Mayor Kim Driscoll Discusses Bringing the Off-Shore Wind Industry to Salem

On September 2, SAFE sponsored a presentation by Mayor Driscoll, in which she discussed the growing interest among wind energy developers in acquiring the undeveloped Footprint property on Salem Harbor. Footprint Realty, which owns the land, had proposed a condominium development for the 42 acres, but SAFE, along with other advocates, felt strongly that Salem should take advantage of its deep water port and seek to attract off-shore wind developers. As the following story from the Salem News attests, the City is now actively pursuing that opportunity.

Offshore wind a campaign favorite

By Dustin Luca, Sep 7, 2021

SALEM — The city’s top candidates for mayor both support the idea of redeveloping the open Footprint land to support offshore wind farms.

Mayor Kim Driscoll outlined the city’s growing support for offshore wind at a virtual event hosted by Salem Alliance for the Environment last Thursday night. The meeting was also attended by Ward 7 City Councilor Steve Dibble, who along with Frank Perley are challenging Driscoll in the Sept. 14 mayoral preliminary election.

Since February, city officials have been teasing the idea of the designated port area around Salem Harbor Footprint — which includes about 42 acres of undeveloped land — being used to build wind turbines that would then be set up out in the ocean.

Interest surged in June when Footprint invited wind energy companies to reach out with expressions of interest in the property. By July, the state signed on with Salem in exploring the idea, backed by $100 million from Gov. Charlie Baker’s administration to support port development in Salem, New Bedford and Somerset.

“We see this as an exciting opportunity for Salem, for Massachusetts, for our planet,” Driscoll told the group. “We’re still learning an awful lot on offshore wind but feel this could be a promising way forward in our community, and I say that knowing the harbor and waterfront have really been key to Salem’s prominence going back centuries.

“To think about our ability to harness the harbor, the wind as a means to bring economic success here just harkens back to the days that tiny clipper ships sailed around the world and brought back amazing and exotic goods,” Driscoll continued. “So much of our current modern-day success is tied to the things that happened here during the great age of sail. Can we harness the harbor once again to benefit the community? We think that answer is yes.”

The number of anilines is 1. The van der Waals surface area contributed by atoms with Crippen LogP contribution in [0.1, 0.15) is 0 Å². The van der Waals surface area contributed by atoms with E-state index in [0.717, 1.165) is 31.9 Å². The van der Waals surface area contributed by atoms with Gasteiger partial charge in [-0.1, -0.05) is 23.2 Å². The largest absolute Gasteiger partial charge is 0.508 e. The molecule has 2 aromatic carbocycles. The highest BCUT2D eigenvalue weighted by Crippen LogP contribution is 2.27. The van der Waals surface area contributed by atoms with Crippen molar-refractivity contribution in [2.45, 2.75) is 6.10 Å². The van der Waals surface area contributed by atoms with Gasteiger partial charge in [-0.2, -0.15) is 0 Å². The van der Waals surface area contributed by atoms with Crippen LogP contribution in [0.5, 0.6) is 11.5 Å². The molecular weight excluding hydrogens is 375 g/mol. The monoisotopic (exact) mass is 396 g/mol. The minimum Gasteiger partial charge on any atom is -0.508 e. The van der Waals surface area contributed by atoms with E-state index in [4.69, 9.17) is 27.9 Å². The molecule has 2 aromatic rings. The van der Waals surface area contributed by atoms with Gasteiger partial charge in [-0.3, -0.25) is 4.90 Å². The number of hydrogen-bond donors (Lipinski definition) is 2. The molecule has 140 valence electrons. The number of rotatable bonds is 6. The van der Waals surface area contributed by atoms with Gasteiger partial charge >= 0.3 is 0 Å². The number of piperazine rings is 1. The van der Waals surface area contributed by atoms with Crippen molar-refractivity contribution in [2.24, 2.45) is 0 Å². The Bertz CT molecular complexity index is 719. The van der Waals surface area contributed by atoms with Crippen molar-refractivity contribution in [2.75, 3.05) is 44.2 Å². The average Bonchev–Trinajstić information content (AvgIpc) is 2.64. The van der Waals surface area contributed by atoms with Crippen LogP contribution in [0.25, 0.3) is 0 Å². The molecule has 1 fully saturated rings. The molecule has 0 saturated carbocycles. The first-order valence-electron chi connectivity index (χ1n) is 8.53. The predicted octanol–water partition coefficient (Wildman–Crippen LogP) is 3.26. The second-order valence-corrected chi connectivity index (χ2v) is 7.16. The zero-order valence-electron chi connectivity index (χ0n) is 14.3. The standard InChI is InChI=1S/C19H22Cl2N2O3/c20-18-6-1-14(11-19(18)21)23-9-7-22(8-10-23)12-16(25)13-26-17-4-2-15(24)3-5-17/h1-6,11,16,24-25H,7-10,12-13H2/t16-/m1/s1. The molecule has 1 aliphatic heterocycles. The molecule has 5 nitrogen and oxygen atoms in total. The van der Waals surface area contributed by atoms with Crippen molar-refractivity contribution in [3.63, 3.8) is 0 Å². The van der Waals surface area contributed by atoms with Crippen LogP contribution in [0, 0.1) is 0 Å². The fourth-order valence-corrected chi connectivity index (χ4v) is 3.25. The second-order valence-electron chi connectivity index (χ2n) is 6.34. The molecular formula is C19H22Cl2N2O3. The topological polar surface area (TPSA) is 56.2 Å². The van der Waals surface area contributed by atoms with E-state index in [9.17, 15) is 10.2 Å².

Dibble applauded a change in focus on the property, which in the past year mentioned as supporting new housing in some form. In March, Footprint officials proposed splitting the open space almost evenly between marine-industrial uses and mixed-use development, which would combine homes with first-floor businesses like much of downtown Salem.

By April 2, however, company officials had changed their tune with the already established support for offshore wind from the Harbor Port Authority, of which Driscoll is a member.

The site could also support manufacturing facilities for “main components, i.e. foundations, turbines, cables, etc.,” also needing 30 to 50 acres, read Driscoll’s presentation. Operations and maintenance for wind farms, including warehouses, facilities for technicians and more, could also move forward and use about 5 to 20 acres of space.

But the clock could be ticking. The state has an open procurement window for a contract off the coast of Cape Cod that would bring between 400 to 1,600 megawatts of offshore wind power to Massachusetts, according to Driscoll. Offshore wind companies must submit proposals by Thursday, Sept. 16, and any of those proposals could lean on Salem if the companies are including Footprint. 

Dibble, for his part, said the city needs to get in the game now rather than waiting until the next round, as getting behind wind this late in the process could prove costly. That said, offshore wind is also just one option for the site.

“We shouldn’t just be talking about offshore wind. We should be talking about greater public access to the waterfront, to the property,” Dibble said. “We should be talking about higher-paying marine jobs, research, boat building. There are many things we can do on the property at the same time.”

This story originally appeared in the Salem News on September 7, 2021. To respond to this story or suggest another, contact Dustin Luca at 978-338-2523 or Follow him at or on Twitter @DustinLucaSN.